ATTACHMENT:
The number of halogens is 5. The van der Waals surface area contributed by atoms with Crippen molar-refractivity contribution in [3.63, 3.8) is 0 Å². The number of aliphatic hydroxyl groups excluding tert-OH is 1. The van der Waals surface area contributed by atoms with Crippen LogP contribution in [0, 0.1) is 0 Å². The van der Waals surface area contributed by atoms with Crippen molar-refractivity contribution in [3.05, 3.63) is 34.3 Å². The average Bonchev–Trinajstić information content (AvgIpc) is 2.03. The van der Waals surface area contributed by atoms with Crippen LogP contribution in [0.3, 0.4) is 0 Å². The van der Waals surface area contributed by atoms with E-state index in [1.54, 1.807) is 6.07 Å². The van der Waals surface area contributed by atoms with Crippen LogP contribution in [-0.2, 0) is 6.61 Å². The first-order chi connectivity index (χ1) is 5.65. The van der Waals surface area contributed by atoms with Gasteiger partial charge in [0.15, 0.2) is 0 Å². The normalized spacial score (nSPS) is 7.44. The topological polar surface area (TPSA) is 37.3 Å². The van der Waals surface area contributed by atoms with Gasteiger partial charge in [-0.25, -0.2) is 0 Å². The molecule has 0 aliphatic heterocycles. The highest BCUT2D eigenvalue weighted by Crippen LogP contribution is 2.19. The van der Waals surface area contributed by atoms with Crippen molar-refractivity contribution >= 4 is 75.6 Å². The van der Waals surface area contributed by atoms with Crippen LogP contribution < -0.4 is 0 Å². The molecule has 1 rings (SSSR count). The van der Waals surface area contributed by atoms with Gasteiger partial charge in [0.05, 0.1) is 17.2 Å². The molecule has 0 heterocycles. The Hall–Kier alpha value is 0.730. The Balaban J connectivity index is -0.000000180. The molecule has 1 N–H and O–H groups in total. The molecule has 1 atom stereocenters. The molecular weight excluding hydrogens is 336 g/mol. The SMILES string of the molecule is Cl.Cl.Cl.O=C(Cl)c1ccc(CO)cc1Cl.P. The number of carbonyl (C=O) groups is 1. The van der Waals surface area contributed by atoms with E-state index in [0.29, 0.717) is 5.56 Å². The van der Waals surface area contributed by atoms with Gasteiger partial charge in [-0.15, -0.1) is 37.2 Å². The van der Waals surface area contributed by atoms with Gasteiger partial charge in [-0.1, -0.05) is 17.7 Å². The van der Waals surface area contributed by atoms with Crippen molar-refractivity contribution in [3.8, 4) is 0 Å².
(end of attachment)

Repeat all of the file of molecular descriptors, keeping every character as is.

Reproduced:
The number of halogens is 5. The van der Waals surface area contributed by atoms with Crippen molar-refractivity contribution in [3.63, 3.8) is 0 Å². The number of aliphatic hydroxyl groups excluding tert-OH is 1. The van der Waals surface area contributed by atoms with Crippen LogP contribution in [0, 0.1) is 0 Å². The van der Waals surface area contributed by atoms with Crippen molar-refractivity contribution in [3.05, 3.63) is 34.3 Å². The average Bonchev–Trinajstić information content (AvgIpc) is 2.03. The van der Waals surface area contributed by atoms with Crippen LogP contribution in [0.3, 0.4) is 0 Å². The van der Waals surface area contributed by atoms with E-state index in [1.54, 1.807) is 6.07 Å². The van der Waals surface area contributed by atoms with Crippen LogP contribution in [-0.2, 0) is 6.61 Å². The first-order chi connectivity index (χ1) is 5.65. The van der Waals surface area contributed by atoms with Gasteiger partial charge in [0.15, 0.2) is 0 Å². The normalized spacial score (nSPS) is 7.44. The topological polar surface area (TPSA) is 37.3 Å². The van der Waals surface area contributed by atoms with Gasteiger partial charge in [-0.25, -0.2) is 0 Å². The molecule has 0 aliphatic heterocycles. The highest BCUT2D eigenvalue weighted by Crippen LogP contribution is 2.19. The van der Waals surface area contributed by atoms with Crippen molar-refractivity contribution >= 4 is 75.6 Å². The van der Waals surface area contributed by atoms with Crippen LogP contribution < -0.4 is 0 Å². The molecule has 1 rings (SSSR count). The van der Waals surface area contributed by atoms with Gasteiger partial charge in [0.05, 0.1) is 17.2 Å². The molecule has 0 heterocycles. The Hall–Kier alpha value is 0.730. The Balaban J connectivity index is -0.000000180. The molecule has 1 N–H and O–H groups in total. The molecule has 1 atom stereocenters. The molecular weight excluding hydrogens is 336 g/mol. The SMILES string of the molecule is Cl.Cl.Cl.O=C(Cl)c1ccc(CO)cc1Cl.P. The number of carbonyl (C=O) groups is 1. The van der Waals surface area contributed by atoms with E-state index in [0.29, 0.717) is 5.56 Å². The van der Waals surface area contributed by atoms with Gasteiger partial charge in [-0.15, -0.1) is 37.2 Å². The van der Waals surface area contributed by atoms with Gasteiger partial charge in [-0.1, -0.05) is 17.7 Å². The van der Waals surface area contributed by atoms with Crippen molar-refractivity contribution in [3.8, 4) is 0 Å².